There is a compelling book from 2015 I wish everyone one read. What We Think About When We Try Not to Think About Global Warming by Per Espen Stoknes not only dabbles in compelling science but presents powerful strategies for science communicators when confronted with climate science deniers--but feel free to apply these useful principles to all polarizing topics of your choosing. I found it hard not to think of the muddy science of Alzheimer's disease.
Here is how I stitched the threads. A paralyzing amount of scientific facts and certainty of science appear to be growing in Alzheimer's research. But if you look at results, they are dismal. An approximate 99.6 failure rate in developing an effective therapy or treatment hasn't ceased prevailing habitual solutions.
The Alzheimer Association International Conference was held this week and many in attendance are sticking so hard to their science that they have forgotten the people. What is the saying? One is a person but 5.4 million is a statistic.
Representative Concentration Pathway 8.5 (RCP8.5) from climate science is one of four pathways used for climate modeling. Alzheimer Disease predictions of a global zombie apocalypse in 2050 would be the RCP8.5 of the research efforts of many societies and research institutions.
RCP8.5 assumes a nightmarish world even before climate impacts, resulting from substantial changes to long-standing trends. It provides AR5 with an essential worst case scenario necessary for conservative planning.
- Create Distance from issues that seems far downstream from immediate action. Transition messages from a far off distant possibility to the here and now. Testing for pre-Alzheimer's disease anyone?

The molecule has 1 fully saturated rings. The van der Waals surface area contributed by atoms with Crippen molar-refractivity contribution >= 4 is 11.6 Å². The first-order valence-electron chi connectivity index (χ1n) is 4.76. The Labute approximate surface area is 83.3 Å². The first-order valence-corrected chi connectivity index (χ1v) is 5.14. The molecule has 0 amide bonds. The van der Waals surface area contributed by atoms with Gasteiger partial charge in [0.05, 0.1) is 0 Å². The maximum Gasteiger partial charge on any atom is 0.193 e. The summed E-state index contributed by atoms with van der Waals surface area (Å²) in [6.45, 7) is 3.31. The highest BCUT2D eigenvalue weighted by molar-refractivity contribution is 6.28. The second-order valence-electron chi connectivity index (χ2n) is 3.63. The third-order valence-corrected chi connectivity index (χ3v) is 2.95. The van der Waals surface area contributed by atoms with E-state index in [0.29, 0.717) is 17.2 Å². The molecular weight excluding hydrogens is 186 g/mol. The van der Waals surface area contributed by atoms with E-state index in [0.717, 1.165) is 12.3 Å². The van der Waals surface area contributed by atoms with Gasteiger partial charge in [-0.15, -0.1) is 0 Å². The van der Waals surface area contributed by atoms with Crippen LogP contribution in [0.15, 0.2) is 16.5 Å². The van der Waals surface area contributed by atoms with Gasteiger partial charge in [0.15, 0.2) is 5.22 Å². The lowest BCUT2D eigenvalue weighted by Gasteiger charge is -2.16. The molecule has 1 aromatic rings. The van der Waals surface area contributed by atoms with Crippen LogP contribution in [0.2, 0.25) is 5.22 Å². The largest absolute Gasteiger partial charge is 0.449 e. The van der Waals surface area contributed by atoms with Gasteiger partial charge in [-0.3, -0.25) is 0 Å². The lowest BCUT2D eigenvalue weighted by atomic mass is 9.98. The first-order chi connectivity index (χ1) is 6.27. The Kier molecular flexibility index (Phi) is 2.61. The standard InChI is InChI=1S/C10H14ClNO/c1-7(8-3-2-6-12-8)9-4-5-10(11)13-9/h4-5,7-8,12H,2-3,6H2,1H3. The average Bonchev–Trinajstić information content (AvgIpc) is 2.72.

- Doom and gloom messages. Think of the predicted zombie apocalypse, campaigns titled the long goodbye, and movies that feature rare early onset Alzheimers without the distinction between Alzheimers disease in the elderly. I'm talking to you Still Alice.
- Cognitive Dissonance--We have data indicating the impact of social correlates on risk of Alzheimer's disease--the media seems to downplay the prevention angle.
- Denial- Adopting self-defense strategies. Many marketing campaigns in Alzheimer's disease rely on fire-hose of information forgetting that denial is not based on ignorance or lack of information.
- iDentity is the last defense but often the most persistent form of resistance. Think of confirmation bias. Our perspectives are influenced by our social, professional, and cultural identities. How effective are life-style intervention messages? When we are encouraged to change our self-identity we can be resistant. Hoping for a cure seems like an easier solution for many.
"And, I should be clear: It’s not that people don’t care. The problem is that people can’t see there are any effective solutions. Then they feel helpless, start distancing themselves from the issue, and give little priority to it. Our limited pool of what we most often worry about is often filled with concerns closer to us— our job, family, health, and education."
Knowing what the barriers are, though, and deciding what to do about them are two very different things. We’ve already tried breaking through them with ever more facts and eight-hundred-plus-page reports. We’ve gone down that road, and repeatedly found ourselves in a hole. The combined effect of the five D’s guarantees failure. If we find ourselves in a hole, it may be time to stop digging. It may be time, too, to leave behind attempts to hammer angrily away at the defenses, and stop blaming the other side of denial altogether. Something has to change.
A different story is starting to be told. A different result is waiting to happen.
There may be ways to simply get around and beyond the Five D’s. Good coaches rarely attack the habitual defenses head-on, but look for opportunities to do something else. Remember the infamous Maginot Line? The French created this heavily fortified line of defense along their border with Germany prior to World War II, hoping it would keep them safe from German invasion. But the mobile German army simply evaded the defense and went around it. They invaded France through Belgium instead.--Per Espen Stoknes